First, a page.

Human settlements in space: a primer


By Alexander Howlett

To understand the recent moon colony discourse in the United States requires understanding the historical trajectory of the country’s space program, not just the current political calculus embodied by Newt Gingrich’s pontifications to the “space coast”, regarding employment for the space industry or Obama’s endorsement of the Mars-Direct Phobos exploration program. There are several groups competing for funding and attention within the American space community. I label the first group, which most furiously contends for moon and mars colonization as ‘inevitable’ and ‘logical’  under the grand rubric of the von Braun school. Within this larger umbrella there are two major competing groups, for whom I will use the terms Heinleinists and Roddenberryists. But I am getting ahead of myself.

The von Braun school, largely derived from aerospace enthusiasts within the United States Air Force at the end of WWII (and their international accomplices), at about that same time, proposed a long term vision for America’s future in space. The four-tiered project involved ambitious space exploration and colonization including, more or less in this order: the building of a rocket-plane (1) to be used to build a space station (2) to be used as a waypoint for (3) lunar colonization and (4) exploration and colonization of Mars. The Cold War, for better or ill, interrupted this framework. The Space Transportation System (STS) and the entire ensuing agenda became a hidebound project in the face of JFK’s aggressive lunar exploration project. Subsequent funding and enthusiasm for the von Braun long-term project withered away amongst competition for resources, floundering public interest, and lack of unified strategic vision within the space agency itself. The result, as we all know, was an inadequate, dangerous, and unprofitable STS, endless technological and policy drift of the space-station programme under Nixon and Reagan, its final realization — over-budget, inadequate, and basically pointless under Clinton — and then a failed third-phase under George W. Bush in the 21st century. Make no mistake, the current Democratic administration’s Phobos project is more or less an attempt to reinvigorate the same stale von Braun agenda.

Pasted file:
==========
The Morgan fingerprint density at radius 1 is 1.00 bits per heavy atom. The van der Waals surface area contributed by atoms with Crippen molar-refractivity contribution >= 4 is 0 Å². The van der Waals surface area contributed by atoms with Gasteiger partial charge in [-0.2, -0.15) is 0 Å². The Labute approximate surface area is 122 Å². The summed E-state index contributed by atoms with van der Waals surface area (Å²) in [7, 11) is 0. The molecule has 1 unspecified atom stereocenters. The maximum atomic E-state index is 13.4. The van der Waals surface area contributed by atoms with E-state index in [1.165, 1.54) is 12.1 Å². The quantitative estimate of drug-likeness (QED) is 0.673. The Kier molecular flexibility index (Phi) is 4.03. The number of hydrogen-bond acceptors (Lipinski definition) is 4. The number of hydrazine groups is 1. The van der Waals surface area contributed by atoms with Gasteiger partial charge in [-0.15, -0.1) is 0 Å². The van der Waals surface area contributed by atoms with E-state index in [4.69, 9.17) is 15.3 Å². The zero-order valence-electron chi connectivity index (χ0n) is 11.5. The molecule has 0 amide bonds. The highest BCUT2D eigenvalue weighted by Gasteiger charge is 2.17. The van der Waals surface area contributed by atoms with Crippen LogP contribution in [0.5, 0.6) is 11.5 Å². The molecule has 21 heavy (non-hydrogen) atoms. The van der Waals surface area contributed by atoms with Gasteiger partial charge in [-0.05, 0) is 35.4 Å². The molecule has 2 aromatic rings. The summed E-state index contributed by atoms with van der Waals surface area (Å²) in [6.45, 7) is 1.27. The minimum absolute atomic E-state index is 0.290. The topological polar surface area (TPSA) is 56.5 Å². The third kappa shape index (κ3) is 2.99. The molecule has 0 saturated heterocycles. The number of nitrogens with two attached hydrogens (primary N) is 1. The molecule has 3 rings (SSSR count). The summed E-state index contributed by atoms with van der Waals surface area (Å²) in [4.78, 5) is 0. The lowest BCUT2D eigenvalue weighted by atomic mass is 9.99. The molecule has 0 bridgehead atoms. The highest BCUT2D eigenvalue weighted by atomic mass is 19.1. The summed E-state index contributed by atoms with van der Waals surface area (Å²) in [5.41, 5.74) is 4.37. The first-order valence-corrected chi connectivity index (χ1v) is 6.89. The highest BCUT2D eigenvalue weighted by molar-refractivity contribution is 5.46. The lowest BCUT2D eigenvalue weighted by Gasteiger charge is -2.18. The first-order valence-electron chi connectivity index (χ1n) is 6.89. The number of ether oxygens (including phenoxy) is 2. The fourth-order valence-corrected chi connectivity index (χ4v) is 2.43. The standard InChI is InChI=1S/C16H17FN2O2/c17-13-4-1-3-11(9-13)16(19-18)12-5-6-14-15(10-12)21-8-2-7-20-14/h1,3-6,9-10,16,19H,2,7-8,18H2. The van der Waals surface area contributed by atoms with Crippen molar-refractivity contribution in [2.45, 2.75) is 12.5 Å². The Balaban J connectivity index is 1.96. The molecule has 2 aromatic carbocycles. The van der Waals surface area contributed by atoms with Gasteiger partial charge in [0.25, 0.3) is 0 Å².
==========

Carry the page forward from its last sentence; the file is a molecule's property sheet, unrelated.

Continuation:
Knowing how this splits along cultural literary and media lines is crucial to understanding the nuances of how anyone could support such a dead-end and crazy proposal. This brings me back to Gene Roddenberry and Robert Heinlein. Those who support moon and space colonization can be divided into doves and hawks, respectively. The former, represented by their messiah, Roddenberry, believe in the neo-Turnerian notion that space is literally some kind of replacement frontier for the American West, and therefore, must be exploited to ensure the continuation of American greatness. The hopeful belief of the Roddenberryists is that international cooperation in space can produce a more humane, cooperative, and technocratic world. Crucial to the Roddenberry agenda is the abandonment of pre-scientific or pre-technological humanism or moralism. In the Roddenberry world we are all technological determinists in complete agreement with Benthamism and scientific positivism. Luddites and Popperians need not apply, and the categorical imperative is obsolete.

To the Hienlinists the question is rather different. Here technological determinism and post-humanism become transcendent. For the Roddenberryists, the warp-engine might be a dream, acknowledged to be possibly beyond realization, but to the Heinlein faction there is no debate: the Cherenkov drive’s invention is only a matter of time. Neorealism and the anarchical view of international relations is the prevailing leitmotif of the Heinleinist. Space is ‘empty’ and therefore might as well be American before it ends up communist or Chinese or god help us whatever. The moon and the other material bodies of the solar system are resources awaiting exploitation, rather than the combined heritage of the species as the UN mandate on space exploration maintains. But then again, to the Heinleinist, the entire international framework is merely a superficial facade for the American space-empire, at best its legalist cover.

Within the space community there are essentially two groups opposed to the von Braun school: conservationist astrobiologists and radical proponents of robotics. The former oppose the von Braun holistic agenda as destructive to the alien environments on the moon and Mars; the latter considers the entire ‘manned’ space agenda as obsolete and economically wasteful compared to their own efficient programs. Two third parties external to the space program seem to exist: anti-government minarchist tea-partyers and neoliberal occupiers who together seem to feel that domestic political economy outweighs interplanetary ‘progress’. Naturally enough, there is a tiny fourth group basically worth ignoring completely who question the historical and philosophical legitimacy of the undemocratic anti-humanist discourse of space-empire itself. But, thankfully, these people are either incomprehensible, annoying deconstructionists, or crazy arts students and can be safely disregarded as ineffectual losers with few career prospects and no ability or interest in actually engaging the space-empire ideology anyway. Therefore: onwards to space, Christian soldiers!